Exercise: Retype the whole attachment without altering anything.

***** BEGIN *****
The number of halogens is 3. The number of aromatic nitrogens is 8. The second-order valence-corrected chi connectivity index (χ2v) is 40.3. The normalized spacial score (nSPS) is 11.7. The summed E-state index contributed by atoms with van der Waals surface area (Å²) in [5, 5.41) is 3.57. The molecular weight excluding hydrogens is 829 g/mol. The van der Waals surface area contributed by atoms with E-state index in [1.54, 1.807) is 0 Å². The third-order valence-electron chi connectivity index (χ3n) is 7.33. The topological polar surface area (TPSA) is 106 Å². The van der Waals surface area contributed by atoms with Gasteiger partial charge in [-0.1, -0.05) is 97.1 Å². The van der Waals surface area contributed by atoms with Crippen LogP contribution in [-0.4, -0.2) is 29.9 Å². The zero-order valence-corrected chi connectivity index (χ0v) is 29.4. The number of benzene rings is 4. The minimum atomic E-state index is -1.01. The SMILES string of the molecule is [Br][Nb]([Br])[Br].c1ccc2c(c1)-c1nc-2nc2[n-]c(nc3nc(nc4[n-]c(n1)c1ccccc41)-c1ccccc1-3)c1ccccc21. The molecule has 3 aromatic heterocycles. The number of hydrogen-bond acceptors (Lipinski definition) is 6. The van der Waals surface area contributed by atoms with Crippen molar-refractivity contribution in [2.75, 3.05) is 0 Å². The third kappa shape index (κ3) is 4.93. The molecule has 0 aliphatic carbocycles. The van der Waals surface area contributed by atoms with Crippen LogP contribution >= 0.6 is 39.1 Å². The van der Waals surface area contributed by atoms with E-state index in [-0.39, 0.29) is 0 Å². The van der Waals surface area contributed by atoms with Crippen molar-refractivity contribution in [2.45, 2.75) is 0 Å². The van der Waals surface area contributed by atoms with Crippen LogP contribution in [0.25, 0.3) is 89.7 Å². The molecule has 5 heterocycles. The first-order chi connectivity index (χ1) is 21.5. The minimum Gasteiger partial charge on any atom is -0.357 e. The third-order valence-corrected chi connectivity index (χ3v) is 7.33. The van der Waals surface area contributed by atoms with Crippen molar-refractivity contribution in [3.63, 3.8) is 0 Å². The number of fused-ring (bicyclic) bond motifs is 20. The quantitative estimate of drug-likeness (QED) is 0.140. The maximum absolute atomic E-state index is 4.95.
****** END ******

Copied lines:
The number of halogens is 3. The number of aromatic nitrogens is 8. The second-order valence-corrected chi connectivity index (χ2v) is 40.3. The normalized spacial score (nSPS) is 11.7. The summed E-state index contributed by atoms with van der Waals surface area (Å²) in [5, 5.41) is 3.57. The molecular weight excluding hydrogens is 829 g/mol. The van der Waals surface area contributed by atoms with E-state index in [1.54, 1.807) is 0 Å². The third-order valence-electron chi connectivity index (χ3n) is 7.33. The topological polar surface area (TPSA) is 106 Å². The van der Waals surface area contributed by atoms with Gasteiger partial charge in [-0.1, -0.05) is 97.1 Å². The van der Waals surface area contributed by atoms with Crippen LogP contribution in [-0.4, -0.2) is 29.9 Å². The zero-order valence-corrected chi connectivity index (χ0v) is 29.4. The number of benzene rings is 4. The minimum atomic E-state index is -1.01. The SMILES string of the molecule is [Br][Nb]([Br])[Br].c1ccc2c(c1)-c1nc-2nc2[n-]c(nc3nc(nc4[n-]c(n1)c1ccccc41)-c1ccccc1-3)c1ccccc21. The molecule has 3 aromatic heterocycles. The number of hydrogen-bond acceptors (Lipinski definition) is 6. The van der Waals surface area contributed by atoms with Crippen molar-refractivity contribution in [2.75, 3.05) is 0 Å². The third kappa shape index (κ3) is 4.93. The molecule has 0 aliphatic carbocycles. The van der Waals surface area contributed by atoms with Crippen LogP contribution >= 0.6 is 39.1 Å². The van der Waals surface area contributed by atoms with E-state index in [-0.39, 0.29) is 0 Å². The van der Waals surface area contributed by atoms with Crippen molar-refractivity contribution in [2.45, 2.75) is 0 Å². The van der Waals surface area contributed by atoms with Crippen LogP contribution in [0.25, 0.3) is 89.7 Å². The molecule has 5 heterocycles. The first-order chi connectivity index (χ1) is 21.5. The minimum Gasteiger partial charge on any atom is -0.357 e. The third-order valence-corrected chi connectivity index (χ3v) is 7.33. The van der Waals surface area contributed by atoms with Crippen molar-refractivity contribution in [3.63, 3.8) is 0 Å². The number of fused-ring (bicyclic) bond motifs is 20. The quantitative estimate of drug-likeness (QED) is 0.140. The maximum absolute atomic E-state index is 4.95.